The modern drafting style is because people want to have a bet both ways.  Thus we get the Canadian Charter of Rights and Freedoms 1983 which, right in the opening section, puts in a complex release valve:

The Canadian Charter of Rights and Freedoms guarantees the rights and freedoms set out in it subject only to such reasonable limits prescribed by law as can be demonstrably justified in a free and democratic society.

But who should make that call?  Who should be the one to make the decision that something is or is not justifiable in a free and democratic society?  Unelected judges or a democratically elected Parliament?

In R v Keegstra, the Canadian Supreme Court was asked whether a law which regulated hate speech was a breach of the Charter of Rights and Freedoms.  Mr Keegstra was a high school teacher who, inexplicably, decided that he would teach antisemitic conspiracy theories.  The democratically elected parliament had passed a law saying this was a criminal offence, but now it came to the unelected judges to decide whether or not it was reasonable and demonstrably justifiable.

But let’s be more careful about what happened.  Mr Keegstra was found guilty at trial.  He appealed, and the appellate court agreed with Mr Keegstra.  For a while, it was good law in Canada that you couldn’t legislate against hate speech because the Canadian Charter of Rights and Freedoms prohibited it.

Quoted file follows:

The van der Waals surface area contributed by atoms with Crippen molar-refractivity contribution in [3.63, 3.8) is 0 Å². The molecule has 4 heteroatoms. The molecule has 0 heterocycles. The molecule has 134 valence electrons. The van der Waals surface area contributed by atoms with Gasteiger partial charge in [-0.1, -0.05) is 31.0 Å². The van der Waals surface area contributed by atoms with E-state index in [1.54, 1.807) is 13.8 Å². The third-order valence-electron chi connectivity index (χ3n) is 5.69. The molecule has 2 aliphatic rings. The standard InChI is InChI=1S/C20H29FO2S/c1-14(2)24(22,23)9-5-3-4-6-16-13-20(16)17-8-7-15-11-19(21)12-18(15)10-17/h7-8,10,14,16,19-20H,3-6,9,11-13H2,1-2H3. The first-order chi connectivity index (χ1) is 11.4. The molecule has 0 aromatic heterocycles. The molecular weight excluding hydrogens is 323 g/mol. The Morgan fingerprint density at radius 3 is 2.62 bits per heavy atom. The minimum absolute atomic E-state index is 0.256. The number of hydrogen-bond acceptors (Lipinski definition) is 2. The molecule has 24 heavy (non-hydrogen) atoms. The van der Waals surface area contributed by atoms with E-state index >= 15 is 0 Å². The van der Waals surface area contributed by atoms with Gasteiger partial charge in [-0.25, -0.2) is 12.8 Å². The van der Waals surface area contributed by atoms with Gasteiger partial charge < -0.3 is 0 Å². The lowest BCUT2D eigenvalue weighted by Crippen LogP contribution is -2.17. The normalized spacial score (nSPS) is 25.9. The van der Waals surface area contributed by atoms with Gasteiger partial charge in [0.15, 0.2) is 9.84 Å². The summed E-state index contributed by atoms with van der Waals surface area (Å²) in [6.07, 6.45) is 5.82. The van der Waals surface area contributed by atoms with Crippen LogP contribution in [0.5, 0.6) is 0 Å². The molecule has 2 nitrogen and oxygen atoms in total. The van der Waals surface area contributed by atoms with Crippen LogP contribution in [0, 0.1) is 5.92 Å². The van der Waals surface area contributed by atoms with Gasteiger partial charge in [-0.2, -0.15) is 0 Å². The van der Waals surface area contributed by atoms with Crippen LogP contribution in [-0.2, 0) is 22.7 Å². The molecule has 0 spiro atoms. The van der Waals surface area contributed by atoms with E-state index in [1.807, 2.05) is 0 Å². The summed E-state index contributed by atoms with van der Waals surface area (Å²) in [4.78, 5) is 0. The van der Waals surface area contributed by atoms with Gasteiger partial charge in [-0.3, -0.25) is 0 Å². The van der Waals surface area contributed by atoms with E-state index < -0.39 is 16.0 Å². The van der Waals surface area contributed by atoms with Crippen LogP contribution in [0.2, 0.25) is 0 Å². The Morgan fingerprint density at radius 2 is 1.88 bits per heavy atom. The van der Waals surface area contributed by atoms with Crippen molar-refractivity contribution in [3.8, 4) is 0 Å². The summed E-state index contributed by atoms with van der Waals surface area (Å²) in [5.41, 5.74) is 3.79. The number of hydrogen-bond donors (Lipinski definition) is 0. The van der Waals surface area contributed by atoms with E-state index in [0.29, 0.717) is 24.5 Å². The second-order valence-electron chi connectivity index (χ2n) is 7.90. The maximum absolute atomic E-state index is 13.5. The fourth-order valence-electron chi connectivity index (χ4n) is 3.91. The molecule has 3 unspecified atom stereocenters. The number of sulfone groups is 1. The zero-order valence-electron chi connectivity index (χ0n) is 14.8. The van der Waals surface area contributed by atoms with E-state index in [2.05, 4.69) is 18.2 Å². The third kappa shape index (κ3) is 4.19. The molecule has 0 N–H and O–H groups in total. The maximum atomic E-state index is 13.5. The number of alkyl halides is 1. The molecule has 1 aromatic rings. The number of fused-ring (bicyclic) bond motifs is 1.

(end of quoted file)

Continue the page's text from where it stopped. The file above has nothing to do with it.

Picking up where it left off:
The Government appealed that decision to the Supreme Court, and the Supreme Court split.  It was a 4:3 decision in favour of the Government.  That is insane.  Canada was within spitting distance of not being able to legislate that a teacher cannot teach antisemitic conspiracy theories to children.  That is wild.

Do you really trust the High Court of Australia to get the decision right?  In Monis v The Queen (2013), the High Court of Australia split evenly on the question of whether or not Parliament could legislate to prevent a person (Man Haron Monis, who was later responsible for the Lindt cafe siege in Sydney) from sending offensive letters to the families of dead soldiers.  And that was just with the current ‘Implied Freedom of Political Communication’.  Imagine what would have happened if we’d had this new s 80A in the Constitution.  Madness.

The Canadian Supreme Court also found in favour of tobacco companies who opposed regulations on tobacco packaging.  Forcing a tobacco company to write ‘WARNING: THESE WILL KILL YOU’ on the label was a breach of their freedom of speech protected by the Charter.  Australia, meanwhile, is praised for leading the way on reducing tobacco consumption.